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Ideas and Vision

Hans-Dieter Hiep

The purpose of this website is to offer a comprehensive curriculum on the foundations of computer science. Here I will outline my ideas for developing this website into a useful on-line resource. These ideas are presented in the following structure:

  • Who is the intended audience of this website? I will introduce several personas, each with a different background, for whom this website can be useful.
  • Why this website: what is unique about it?
  • How is this website to be built: based on what principles and what techniques?
  • What is the structure of the curriculum, the courses, and their contents?

The grand vision is to develop a computer science curriculum that is entirely based on interactive, formal methods and to make such formal treatment accessible to a large audience. The ultimate goal is that every subject in computer science will be treated here in a formal way: from logic to databases, from programming languages to program correctness, from computer networks to operating systems, et cetera. To accomplish this vision is an enormous undertaking, and it might sound familiar to those who know the work of Alfred Whitehead and Bertrand Russell that culminated in the Principia Mathematica. There is a large chance that I will not succeed, but that is not a problem: a vision should be large and inaccessible, an ideal to strive for!


AI-generated persona portraits.

Although I expect the target audience of this website to be small, I identify four personas (non-existing people which are representatives of the target audience):

  • Rowan: the university student
  • Lacy: the autodidact
  • Mina: the logician/mathematician
  • Wilson: the senior software engineer

Rowan: the university student

As a university student, Rowan seeks additional resources that help him with studying existing courses that are part of Computer Science, Computer Engineering, Information Systems, or Software Engineering curricula. For him, this website is useful because:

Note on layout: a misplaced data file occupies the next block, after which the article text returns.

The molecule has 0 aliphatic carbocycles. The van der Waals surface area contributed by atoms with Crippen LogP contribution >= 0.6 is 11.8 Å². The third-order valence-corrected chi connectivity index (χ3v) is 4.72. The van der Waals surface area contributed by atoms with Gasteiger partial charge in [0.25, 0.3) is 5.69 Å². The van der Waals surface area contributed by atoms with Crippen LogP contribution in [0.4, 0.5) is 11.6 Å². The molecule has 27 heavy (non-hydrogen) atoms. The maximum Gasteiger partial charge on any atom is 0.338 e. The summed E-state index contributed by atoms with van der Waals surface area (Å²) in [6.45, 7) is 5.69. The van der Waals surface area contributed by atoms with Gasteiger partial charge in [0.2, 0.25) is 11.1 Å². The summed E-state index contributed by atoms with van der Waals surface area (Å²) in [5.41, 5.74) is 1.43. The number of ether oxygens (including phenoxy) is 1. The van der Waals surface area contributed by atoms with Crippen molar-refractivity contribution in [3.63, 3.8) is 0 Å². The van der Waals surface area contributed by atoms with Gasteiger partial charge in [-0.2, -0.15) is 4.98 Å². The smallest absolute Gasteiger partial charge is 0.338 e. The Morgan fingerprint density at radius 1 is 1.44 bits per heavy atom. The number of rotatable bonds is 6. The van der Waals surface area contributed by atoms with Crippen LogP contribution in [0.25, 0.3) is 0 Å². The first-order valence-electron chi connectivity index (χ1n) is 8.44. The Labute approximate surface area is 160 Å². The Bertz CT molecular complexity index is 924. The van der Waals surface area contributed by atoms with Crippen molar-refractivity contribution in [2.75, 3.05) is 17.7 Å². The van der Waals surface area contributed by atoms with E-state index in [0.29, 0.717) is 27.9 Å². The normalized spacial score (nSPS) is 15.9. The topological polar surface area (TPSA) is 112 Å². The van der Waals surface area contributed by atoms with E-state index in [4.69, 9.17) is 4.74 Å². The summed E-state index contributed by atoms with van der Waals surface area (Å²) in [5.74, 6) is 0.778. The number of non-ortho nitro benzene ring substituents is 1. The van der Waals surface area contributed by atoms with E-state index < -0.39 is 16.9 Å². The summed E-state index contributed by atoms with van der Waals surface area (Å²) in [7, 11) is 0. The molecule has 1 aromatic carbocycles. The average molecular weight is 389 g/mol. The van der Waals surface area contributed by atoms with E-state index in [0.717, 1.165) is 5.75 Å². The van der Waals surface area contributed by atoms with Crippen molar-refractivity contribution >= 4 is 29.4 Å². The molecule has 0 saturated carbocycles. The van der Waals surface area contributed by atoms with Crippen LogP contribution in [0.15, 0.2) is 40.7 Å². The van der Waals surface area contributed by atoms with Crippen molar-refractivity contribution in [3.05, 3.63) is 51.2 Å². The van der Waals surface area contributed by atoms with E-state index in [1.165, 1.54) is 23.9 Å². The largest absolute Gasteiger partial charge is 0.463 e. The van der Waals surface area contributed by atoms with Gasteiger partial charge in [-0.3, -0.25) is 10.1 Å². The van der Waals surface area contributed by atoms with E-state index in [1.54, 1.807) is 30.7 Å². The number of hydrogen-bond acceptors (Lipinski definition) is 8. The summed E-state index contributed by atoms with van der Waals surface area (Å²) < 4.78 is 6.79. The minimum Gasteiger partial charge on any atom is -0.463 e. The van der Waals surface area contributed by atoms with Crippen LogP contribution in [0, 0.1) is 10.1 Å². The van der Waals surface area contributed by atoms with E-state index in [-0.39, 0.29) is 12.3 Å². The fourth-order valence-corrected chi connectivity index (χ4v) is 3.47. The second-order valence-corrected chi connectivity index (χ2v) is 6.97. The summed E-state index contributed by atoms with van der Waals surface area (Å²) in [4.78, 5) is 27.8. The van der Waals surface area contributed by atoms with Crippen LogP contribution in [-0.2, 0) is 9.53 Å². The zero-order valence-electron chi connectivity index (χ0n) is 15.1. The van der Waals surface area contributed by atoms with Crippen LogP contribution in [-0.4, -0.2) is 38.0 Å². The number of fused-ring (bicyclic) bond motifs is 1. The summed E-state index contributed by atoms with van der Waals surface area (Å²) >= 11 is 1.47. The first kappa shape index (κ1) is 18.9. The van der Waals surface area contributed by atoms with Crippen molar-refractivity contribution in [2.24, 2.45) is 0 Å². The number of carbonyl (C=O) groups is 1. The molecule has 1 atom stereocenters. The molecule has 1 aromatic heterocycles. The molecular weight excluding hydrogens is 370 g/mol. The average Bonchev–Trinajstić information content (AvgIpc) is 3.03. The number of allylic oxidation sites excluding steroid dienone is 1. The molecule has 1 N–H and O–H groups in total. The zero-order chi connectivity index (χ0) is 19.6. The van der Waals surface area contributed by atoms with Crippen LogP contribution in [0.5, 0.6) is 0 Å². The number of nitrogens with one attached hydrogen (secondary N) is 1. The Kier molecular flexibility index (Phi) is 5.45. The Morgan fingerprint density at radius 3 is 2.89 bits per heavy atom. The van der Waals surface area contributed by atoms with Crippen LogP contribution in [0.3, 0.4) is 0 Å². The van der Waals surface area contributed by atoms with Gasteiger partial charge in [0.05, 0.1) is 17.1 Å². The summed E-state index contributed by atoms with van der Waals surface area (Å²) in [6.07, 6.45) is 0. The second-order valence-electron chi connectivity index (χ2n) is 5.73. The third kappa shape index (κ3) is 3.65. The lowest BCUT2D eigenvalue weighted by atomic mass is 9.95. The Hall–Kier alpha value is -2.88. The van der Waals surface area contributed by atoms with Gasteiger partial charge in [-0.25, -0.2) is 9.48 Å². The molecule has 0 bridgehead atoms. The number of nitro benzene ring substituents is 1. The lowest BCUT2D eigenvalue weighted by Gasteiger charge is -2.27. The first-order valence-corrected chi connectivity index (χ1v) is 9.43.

• He needs a quick reference to previously studied topics as a refresher.
  • There are different modes of information exchange: audio/visual explainers, textual descriptions and examples, and interactive exercises.
  • He could use additional exercises to help him master a particular topic.

For Rowan, connections to the ACM Recommended Curriculum ensure that courses and topics on this website are also part of his own university's curriculum.

Lacy: the autodidact

While having no formal education in computer science, Lacy is an enthusiastic learner and discoverer. Although she has prior experience with programming and computer systems, she lacks a bigger picture to see how seemingly unrelated topics are connected. For her, this website is useful because:

  • She seeks a systematic overview of topics to dive into and explore.
  • She wishes to practice with rigorous reasoning and algorithmic thinking.
  • She can follow her desired learning trajectory without any barriers of entry.

Mina: the logician/mathematician

Already trained in mathematical thinking, Mina seeks a resource by which she can quickly become acquainted with topics matching her interest within in computer science. Her main use of this website is:

  • To quickly understand the mathematical foundations of computer science.
  • Further references are provided to both the classical works in the scientific literature, and to journal and conference articles with more recent scientific results.

Wilson: the senior software engineer

As an IT professional, Wilson already has much experience with applying computer science in his day job. He may have completed a computer science education some time ago, but no longer remembers much of the finer details. To him, this website is valuable:

  • To assess the usefulness of formal methods in his job as a software engineer.
  • To reuse exercises as assessments within his recruitment process.
  • He can recommend courses to junior colleagues as part of their professional development.